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Posts Tagged ‘Public Web Forms’

Utah CALL-UP Uses iCarol Public Web Forms to Connect Physicians with Psychiatric Consultation

Even with increased awareness and understanding about mental health and mental illness, mental health care, particularly psychiatric care, can still be difficult to access. This often leaves Primary Care Physicians (PCPs), nurses, and other healthcare workers on the frontlines of mental health care in the United States.

However, in Utah PCPs can access specialized psychiatric consultations through the Consultation Access Link Line to Utah Psychiatry (CALL-UP) Program. This legislative funded program is designed to address the limited number of psychiatric services in Utah and improve access to them, and serves patients at no cost to providers or patients in the state of Utah.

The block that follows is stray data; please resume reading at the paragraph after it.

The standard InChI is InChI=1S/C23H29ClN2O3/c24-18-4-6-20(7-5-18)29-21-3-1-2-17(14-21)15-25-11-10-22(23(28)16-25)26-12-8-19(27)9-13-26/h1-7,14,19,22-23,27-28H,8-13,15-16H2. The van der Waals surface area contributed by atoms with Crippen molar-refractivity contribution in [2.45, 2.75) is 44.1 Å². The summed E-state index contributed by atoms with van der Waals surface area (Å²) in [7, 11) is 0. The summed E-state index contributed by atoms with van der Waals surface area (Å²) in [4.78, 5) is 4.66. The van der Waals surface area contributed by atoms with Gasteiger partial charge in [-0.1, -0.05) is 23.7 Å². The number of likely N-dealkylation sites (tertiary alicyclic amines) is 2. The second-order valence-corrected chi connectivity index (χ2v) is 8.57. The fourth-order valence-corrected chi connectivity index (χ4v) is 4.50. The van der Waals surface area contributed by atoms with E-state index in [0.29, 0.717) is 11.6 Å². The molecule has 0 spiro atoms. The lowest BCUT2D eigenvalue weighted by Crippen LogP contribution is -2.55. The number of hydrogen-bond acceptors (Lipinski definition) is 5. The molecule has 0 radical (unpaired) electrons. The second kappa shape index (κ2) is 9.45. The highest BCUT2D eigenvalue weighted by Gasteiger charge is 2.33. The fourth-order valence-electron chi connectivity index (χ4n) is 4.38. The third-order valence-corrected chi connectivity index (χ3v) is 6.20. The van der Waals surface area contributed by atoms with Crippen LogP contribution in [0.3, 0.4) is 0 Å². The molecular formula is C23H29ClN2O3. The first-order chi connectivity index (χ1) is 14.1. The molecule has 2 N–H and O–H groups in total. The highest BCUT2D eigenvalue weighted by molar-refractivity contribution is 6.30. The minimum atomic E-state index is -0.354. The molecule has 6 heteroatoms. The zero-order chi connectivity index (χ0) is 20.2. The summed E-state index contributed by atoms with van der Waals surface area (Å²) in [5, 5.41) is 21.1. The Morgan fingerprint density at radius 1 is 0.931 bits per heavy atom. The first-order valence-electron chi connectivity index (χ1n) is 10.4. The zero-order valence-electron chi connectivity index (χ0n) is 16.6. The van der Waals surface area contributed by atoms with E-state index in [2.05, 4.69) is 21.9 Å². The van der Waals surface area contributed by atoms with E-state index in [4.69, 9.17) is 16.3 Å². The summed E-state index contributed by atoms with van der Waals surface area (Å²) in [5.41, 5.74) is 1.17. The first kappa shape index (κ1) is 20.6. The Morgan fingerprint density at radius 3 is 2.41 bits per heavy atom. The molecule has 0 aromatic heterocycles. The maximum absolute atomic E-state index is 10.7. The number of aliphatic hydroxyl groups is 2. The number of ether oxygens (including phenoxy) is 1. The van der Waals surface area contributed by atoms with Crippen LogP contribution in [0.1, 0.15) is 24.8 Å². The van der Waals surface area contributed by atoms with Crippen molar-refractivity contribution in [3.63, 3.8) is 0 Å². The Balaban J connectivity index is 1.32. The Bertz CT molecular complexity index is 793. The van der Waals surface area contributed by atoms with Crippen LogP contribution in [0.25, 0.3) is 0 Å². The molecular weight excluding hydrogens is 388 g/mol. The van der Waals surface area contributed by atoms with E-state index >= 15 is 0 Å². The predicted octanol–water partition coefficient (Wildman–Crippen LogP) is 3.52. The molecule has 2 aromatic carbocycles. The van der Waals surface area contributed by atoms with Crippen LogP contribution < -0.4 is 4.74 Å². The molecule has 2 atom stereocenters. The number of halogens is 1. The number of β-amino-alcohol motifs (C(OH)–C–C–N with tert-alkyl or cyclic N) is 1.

iCarol is proud to play a role in the service delivery of CALL-UP, through CALL-UP’s use of iCarol for psychiatrist on-call shift sign up, CALL-UP program documentation to maintain state funding, and through iCarol’s Public Web Forms.

Here’s how iCarol fits into the service delivery workflow of the CALL-UP program in Utah:

  1. The on-call service for psychiatry consultation is available Monday through Friday from 12:00pm to 4:30 pm. Participating psychiatrists are invited by the CALL-UP program administrators to sign into the iCarol system to sign up for shifts where they will be on-call for consultations.
  2. Primary Care Physicians (PCPs) are instructed to contact the CALL-UP program to request a consultation. If the PCP calls in, CALL-UP staff collect basic demographic, needs, and other important data from the PCP in order to comply with state funding requirements, which is input by the phone specialist into iCarol, using an iCarol Contact Form. Then, they can forward the call to the on-call psychiatrist for the consultation to occur.
  3. PCPs can also request a consultation online, using an iCarol Public Web Form. The form has a built-in screening element that first ensures the requestor is a physician, as this is a requirement for program access. If they are not a physician, a prompt instructs them to please contact their doctor.